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How to help your elderly relative prepare for colder months


We all understand that the colder months are particularly hard, especially if you’re elderly and live away from family. However, with a little preparation and some time spent with your family members, this shouldn’t be a problem.


That’s why this month we’ve created a list of ways you can help you elderly relative prepare for the colder months of the year.


Check the stopcock

In the colder months, the water in pipes can freeze, especially if the central heating hasn’t been running for a while. Make sure that your elderly relative knows whether the stopcock is located in the event a pipe bursts.

Get them to check to see if they can twist it all the way around, and if not make sure it’s loose enough that they can.

Keep a mixture of salt and sand handy

As we all know, navigating the icy patches on pavements and roads can be a nightmare at the best of times, especially if you have to travel up or downhill.

When the temperatures start to drop, make sure that your elderly relative has a mixture of salt and sand ready for when surfaces become harder to navigate than normal.

Make sure that they have a way to spread this mixture, ideally a small spade or a trowel.

Arrange a boiler service

If their boiler has recently been serviced, then you don’t have to worry. However, if it’s been a while and you’re feeling worried about it breaking down during the winter months, then arrange to have a boiler service carried out in their home.

It’s worth getting this done sooner rather than later, due to the fact that in the run-up to winter, boiler engineers do get very busy. If it sets your mind at ease, why not organise the service for when you’re available too, just to make sure that unnecessary work doesn’t take place.

Check their car

As the roads become icier and the days get darker earlier, now’s the time to give their car a thorough check to make sure everything’s working as it should. These checks should include:

  • Engine checks, including anti-freeze levels, oil levels and screen wash
  • Battery checks, including testing it for power levels
  • Interior and exterior light checks
  • Winter tyres if they’re planning to drive a lot
  • Check their breakdown cover
  • Carry a winter car breakdown kit, including a torch, blankets, food and drink supplies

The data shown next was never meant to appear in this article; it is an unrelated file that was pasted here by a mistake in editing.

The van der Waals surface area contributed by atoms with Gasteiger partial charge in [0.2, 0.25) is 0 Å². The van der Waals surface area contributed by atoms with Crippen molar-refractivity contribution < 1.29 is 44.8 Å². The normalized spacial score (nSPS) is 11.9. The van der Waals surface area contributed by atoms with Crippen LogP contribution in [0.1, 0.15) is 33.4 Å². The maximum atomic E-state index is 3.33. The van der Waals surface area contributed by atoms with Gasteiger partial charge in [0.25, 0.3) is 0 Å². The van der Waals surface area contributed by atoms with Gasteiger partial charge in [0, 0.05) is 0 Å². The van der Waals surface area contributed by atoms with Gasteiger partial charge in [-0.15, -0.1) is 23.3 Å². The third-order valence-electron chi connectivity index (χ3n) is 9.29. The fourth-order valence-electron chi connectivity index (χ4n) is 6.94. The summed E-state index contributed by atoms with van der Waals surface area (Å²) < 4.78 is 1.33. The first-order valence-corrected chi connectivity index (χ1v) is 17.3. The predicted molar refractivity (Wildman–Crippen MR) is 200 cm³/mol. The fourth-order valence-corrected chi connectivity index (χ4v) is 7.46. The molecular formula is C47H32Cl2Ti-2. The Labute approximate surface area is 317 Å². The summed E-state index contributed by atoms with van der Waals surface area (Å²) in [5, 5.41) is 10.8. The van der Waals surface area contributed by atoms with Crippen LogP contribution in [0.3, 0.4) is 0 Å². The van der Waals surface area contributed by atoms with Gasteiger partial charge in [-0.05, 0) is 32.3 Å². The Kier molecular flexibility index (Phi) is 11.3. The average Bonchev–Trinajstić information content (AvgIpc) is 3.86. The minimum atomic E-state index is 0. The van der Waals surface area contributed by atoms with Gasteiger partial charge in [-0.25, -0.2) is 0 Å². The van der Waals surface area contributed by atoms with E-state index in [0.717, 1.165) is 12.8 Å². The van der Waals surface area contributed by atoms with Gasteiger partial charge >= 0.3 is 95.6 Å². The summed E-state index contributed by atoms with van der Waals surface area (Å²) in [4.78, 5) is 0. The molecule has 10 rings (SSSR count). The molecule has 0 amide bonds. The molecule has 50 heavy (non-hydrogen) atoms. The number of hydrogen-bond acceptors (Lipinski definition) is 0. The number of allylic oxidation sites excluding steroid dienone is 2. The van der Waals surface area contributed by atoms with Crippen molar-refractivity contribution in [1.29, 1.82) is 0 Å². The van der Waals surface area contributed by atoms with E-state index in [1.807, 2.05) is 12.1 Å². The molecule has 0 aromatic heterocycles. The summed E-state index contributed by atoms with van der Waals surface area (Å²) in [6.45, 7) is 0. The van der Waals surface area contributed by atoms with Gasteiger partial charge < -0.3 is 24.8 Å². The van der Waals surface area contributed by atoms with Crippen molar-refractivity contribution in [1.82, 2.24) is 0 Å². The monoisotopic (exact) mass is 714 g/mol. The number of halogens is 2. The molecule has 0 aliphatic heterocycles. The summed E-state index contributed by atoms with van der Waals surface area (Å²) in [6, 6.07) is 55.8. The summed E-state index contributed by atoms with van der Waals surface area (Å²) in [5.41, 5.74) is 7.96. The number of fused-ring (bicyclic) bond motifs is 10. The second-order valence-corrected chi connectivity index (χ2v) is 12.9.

Check or install a carbon monoxide detector

Using a fireplace, a gas heater or a portable lantern can all lead to carbon monoxide poisoning, especially if they’re used in rooms with little ventilation. Carbon monoxide detectors should be installed at least 150mm from the ceiling if fitted on the wall.

If they’re being installed in areas where your elderly relative will sleep, then they should be located relatively near to them. For example, if they have an electric fire in their bedroom, then make sure it’s installed near the headboard of their bed.

Stock up on non-perishables

Now, this might seem like we’re planning for the end of the world, but if we do get a particularly cold winter and your elderly relative is unable to make it to the shop, then it’s important that they still have food in the house.

Make sure that they have enough canned goods that they’re able to eat for a week or so. Make sure that they have bottled water and a variety of foods so they don’t lose out on the energy they need to get motivated.

Keep a torch and spare batteries handy

If there is a power cut, even for a short period of time, it’s worth making sure that your relative has a torch and spare batteries ready and within easy reach. If they have a mobile phone, then make sure that this is fully charged too.

If there is a power outage, then they’ll be able to call 105 for free. This will connect them to the local network provider who will give them advice and help on what to do next.


So there we have it, our top ways to help elderly relatives prepare for the colder months. What do you think? Are there any ways you can recommend that we haven’t mentioned?

We’d love to hear your thoughts, so get in touch with us on Facebook here or on Twitter here, and share your own experiences. You never know what new connections you might make.

However, if you’re interested in finding out more about how Care Quest can help you, then please do get in touch with us here. We’d be more than happy to talk through all available options.

@ Care Quest